Jackson, Rob – Beyond Thick Glass, I Saw the Stars


Beyond Thick Glass, I Saw the Stars

It never ceases to amaze me how far Rob can get from the humble beginnings of a story. This one, for example, starts off simply enough, with a gang of guys waiting for the right moment to strip a car of its tires. Right away the title doesn’t make a whole lot of sense, right? Yeah, you have to wait for the payoff on that one. Anyway, we learn that these guys had been saving money, and they finally have enough to go to “Big Town.” From here we learn that this gang is actually made up of tiny people, and there’s some serious friction with the larger folk. But we also soon learn that there are even larger people involved, and eventually we start to piece together exactly what kind of a society we’re dealing with. They’re forced to retreat to yet another society, which is where we learn exactly how people ended up as different sizes, with different expectations as to what roles they’re meant to fill in society. Oh, and at this point the comic isn’t even halfway done yet. Rob has always excelled at filling his comics with imaginative details, which is even more impressive when you consider that (outside of a few exceptions) he works in single issues, meaning he’s starting over from scratch every time. Anybody who’s looking to excel in comics should take a look at his workload and history, there’s a lot here that should be emulated. About the only negative thing I have to say is the same thing I’ve said a bunch of times probably by now: I wish he had a better command of the your/you’re differences. Oddly, I enjoy his comics so much that I’ve made peace with it. And if you knew how much I enjoyed being a pedant about that sort of thing, you’d understand why that’s such a big deal. Prices are listed in Euros, so in American dollars for this 52 page book I’m guessing… maybe $10? Somewhere around there, anyway. It’s worth a look, so go look at conversion rates. If you give him too much money, just ask him to send along some of his other books to make up the difference…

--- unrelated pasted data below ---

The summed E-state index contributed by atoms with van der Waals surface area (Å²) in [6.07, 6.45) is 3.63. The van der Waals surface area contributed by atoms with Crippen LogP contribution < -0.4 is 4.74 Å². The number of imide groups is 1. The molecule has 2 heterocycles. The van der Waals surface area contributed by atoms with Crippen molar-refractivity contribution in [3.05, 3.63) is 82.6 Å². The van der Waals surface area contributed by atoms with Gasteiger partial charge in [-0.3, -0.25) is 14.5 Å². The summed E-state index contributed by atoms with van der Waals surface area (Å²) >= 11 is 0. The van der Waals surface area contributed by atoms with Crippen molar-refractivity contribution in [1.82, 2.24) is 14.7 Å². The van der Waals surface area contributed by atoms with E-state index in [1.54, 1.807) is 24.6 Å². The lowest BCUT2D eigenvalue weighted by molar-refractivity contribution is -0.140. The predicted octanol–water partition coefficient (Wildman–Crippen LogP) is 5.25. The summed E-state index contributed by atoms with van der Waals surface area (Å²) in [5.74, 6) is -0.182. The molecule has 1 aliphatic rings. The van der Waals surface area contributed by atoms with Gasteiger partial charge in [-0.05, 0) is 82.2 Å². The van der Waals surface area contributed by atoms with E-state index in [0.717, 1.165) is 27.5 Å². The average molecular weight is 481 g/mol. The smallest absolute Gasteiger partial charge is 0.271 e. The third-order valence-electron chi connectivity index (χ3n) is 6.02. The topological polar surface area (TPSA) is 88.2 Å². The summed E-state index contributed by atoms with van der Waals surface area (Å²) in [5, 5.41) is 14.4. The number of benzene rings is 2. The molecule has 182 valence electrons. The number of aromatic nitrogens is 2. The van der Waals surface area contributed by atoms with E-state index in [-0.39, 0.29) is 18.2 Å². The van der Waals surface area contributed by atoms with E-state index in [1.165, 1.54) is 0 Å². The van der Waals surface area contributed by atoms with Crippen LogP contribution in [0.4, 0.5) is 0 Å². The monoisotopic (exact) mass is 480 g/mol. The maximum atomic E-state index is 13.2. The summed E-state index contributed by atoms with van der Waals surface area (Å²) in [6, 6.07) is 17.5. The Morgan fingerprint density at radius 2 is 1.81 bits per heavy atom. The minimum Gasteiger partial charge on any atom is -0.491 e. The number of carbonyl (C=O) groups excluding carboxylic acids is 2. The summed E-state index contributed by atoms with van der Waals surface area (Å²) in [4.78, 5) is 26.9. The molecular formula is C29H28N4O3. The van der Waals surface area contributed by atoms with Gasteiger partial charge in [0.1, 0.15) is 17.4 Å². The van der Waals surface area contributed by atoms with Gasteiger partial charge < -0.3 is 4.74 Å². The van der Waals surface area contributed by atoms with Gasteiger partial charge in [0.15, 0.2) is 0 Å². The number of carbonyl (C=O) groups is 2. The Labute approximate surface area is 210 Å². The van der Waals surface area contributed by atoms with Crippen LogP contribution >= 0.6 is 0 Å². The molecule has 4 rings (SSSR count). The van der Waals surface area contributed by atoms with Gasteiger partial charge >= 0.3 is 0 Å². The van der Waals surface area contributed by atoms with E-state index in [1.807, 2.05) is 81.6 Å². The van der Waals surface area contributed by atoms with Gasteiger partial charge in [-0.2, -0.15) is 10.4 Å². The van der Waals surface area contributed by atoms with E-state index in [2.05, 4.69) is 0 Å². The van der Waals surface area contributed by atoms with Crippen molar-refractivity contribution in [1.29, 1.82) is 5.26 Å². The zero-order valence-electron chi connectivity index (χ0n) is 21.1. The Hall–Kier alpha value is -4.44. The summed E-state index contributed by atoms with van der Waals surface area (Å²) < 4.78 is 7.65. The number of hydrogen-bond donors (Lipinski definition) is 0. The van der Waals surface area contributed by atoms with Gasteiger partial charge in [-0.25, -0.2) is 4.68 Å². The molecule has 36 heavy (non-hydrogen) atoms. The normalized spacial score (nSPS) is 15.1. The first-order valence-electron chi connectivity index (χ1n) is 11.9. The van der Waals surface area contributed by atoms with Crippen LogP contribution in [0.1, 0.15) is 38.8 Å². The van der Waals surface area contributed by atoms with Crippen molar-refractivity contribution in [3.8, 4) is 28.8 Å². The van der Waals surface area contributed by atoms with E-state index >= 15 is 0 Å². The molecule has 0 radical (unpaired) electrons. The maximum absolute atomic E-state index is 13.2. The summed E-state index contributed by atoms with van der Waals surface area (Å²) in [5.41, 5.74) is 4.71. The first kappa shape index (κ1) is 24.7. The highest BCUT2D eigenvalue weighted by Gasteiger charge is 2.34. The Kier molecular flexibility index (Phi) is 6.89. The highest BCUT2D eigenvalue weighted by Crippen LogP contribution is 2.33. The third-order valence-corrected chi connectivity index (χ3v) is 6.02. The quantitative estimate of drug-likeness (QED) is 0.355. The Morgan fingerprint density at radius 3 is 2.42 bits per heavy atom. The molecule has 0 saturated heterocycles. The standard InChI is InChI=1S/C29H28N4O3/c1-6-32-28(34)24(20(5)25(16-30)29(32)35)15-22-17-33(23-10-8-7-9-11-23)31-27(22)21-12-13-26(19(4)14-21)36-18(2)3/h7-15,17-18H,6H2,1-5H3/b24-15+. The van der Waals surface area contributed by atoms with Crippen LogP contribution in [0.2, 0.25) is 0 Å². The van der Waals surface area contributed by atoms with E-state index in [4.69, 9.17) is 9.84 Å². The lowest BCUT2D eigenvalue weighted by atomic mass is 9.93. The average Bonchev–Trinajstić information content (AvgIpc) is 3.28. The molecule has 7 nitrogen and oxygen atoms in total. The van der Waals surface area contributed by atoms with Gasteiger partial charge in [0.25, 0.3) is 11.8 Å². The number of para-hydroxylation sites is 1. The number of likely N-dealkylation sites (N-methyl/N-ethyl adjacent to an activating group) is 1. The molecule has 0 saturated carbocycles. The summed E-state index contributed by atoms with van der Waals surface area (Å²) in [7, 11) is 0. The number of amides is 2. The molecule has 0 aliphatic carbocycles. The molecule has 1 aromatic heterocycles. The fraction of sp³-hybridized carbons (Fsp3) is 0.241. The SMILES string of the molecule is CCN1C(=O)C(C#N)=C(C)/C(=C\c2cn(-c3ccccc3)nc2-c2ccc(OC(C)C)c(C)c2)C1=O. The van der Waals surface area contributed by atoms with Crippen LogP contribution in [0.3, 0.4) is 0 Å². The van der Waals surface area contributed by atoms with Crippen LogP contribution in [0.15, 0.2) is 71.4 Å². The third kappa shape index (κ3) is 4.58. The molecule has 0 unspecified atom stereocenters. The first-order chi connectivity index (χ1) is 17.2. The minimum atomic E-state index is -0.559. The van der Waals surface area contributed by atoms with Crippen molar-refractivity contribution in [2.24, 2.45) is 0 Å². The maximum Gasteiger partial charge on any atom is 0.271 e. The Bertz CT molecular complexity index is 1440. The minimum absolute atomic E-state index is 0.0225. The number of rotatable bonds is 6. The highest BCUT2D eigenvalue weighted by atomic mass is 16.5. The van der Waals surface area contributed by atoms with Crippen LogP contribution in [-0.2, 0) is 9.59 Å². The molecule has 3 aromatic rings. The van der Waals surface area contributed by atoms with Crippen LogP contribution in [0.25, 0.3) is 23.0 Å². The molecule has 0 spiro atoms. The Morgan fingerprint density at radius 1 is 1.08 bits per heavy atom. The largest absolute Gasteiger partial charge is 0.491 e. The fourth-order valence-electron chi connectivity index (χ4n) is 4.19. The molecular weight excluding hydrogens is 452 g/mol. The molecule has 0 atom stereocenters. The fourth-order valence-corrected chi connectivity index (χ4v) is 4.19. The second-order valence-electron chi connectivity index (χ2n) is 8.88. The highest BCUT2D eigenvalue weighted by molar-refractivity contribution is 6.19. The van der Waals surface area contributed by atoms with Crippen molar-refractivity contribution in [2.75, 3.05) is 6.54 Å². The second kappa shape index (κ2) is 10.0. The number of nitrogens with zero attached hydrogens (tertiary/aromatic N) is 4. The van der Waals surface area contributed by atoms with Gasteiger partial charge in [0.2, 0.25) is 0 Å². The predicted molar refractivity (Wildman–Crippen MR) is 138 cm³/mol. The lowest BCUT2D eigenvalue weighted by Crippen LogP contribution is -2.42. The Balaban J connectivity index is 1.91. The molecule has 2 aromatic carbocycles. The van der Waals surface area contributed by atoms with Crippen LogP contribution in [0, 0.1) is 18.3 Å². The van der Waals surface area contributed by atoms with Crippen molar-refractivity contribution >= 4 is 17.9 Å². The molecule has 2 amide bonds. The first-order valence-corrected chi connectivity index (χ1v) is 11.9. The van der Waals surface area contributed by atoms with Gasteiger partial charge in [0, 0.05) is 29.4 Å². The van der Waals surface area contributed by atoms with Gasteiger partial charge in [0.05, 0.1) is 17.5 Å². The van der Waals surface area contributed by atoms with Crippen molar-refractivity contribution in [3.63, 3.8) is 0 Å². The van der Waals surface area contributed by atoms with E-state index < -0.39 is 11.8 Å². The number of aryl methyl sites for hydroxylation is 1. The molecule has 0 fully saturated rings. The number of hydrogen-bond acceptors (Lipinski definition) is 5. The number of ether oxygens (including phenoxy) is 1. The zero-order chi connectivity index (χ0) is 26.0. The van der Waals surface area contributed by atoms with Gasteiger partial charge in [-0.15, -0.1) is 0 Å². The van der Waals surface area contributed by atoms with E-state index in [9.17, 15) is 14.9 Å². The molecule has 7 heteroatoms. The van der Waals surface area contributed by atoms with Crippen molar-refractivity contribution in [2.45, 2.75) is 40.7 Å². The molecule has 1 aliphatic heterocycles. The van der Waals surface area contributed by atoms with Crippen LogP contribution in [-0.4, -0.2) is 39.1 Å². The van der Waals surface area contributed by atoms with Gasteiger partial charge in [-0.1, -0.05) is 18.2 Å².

Jackson, Rob – Flying Sausage Academy #4


Flying Sausage Academy #4

It’s the big finale! In this issue we learn why Mr. Bojangles is so bitter at the headmaster, see a bit of the play that has had our hero so nervous, and get not one but two confrontations between Daryl and King Penguin. Well, maybe one and a half confrontations, it depends how you score such things. Oh, and we finally get to see what the problem was with Daryl’s mom, or at least we finally see Daryl’s mom. I loved how this worked itself out, which means that I can’t tell you any more about it. Rules are rules! There’s also one more big fight scene, because who ever heard of the last issue of a series not involving a big old fight scene, preferably one involving giant monsters? This whole thing ended up being another great series from Rob. Maybe one of these weeks I could dig through all of his older series to say which one I think is the best, but that would probably require me magically getting a week off work with nothing else to do, as the man has quite the back catalog by this point. Basically you have two choices if you want to start digging through his comics, which you very much should: either pick a series or two to see what you think (my recommendation) or pick a few of his stand alone issues instead. One or the other, people! Get to it!

Jackson, Rob – Flying Sausage Academy #3


Flying Sausage Academy #3

You know, it just now occurred to me that I never checked to see if #4 is the last in this series. Guess I’ll find out very soon; I’m just curious how many loose ends need to be wrapped up if that’s the case. In this issue we get to watch the sheer depths of panic that Daryl sinks to as he realizes that he has a lot of complicated lines to learn for his role in MacBeth, and that the entire school is going to be watching him and ready to make fun of him if he screws up. Daryl is also hunting for Mr. Bojangles, the missing music teacher. He’s given a cryptic map, which leads him to the prop department, giving the reader a peek into that world. As he’s practicing for the play a giant spider shows up, causing the whole school to come together to fight it, which naturally leads Daryl to seek out the source of the giant spiders. What does all this have to do with Mr. Bojangles? Plenty, as it turns out. How is this play going to turn out? Is Handsome Dan going to punch the guy who took his lead in the play? What exactly is up with Daryl’s mother? Read the next (final) issue to find out! Or just read my review of it in a couple of days, as I’m bound to give up a few juicy details. You should be reading this series, and damned near all of Rob’s series, yourselves, so if you’re quick about it you can order his books and get to the ending before me. It’s a race!

Jackson, Rob – Flying Sausage Academy #2


Flying Sausage Academy #2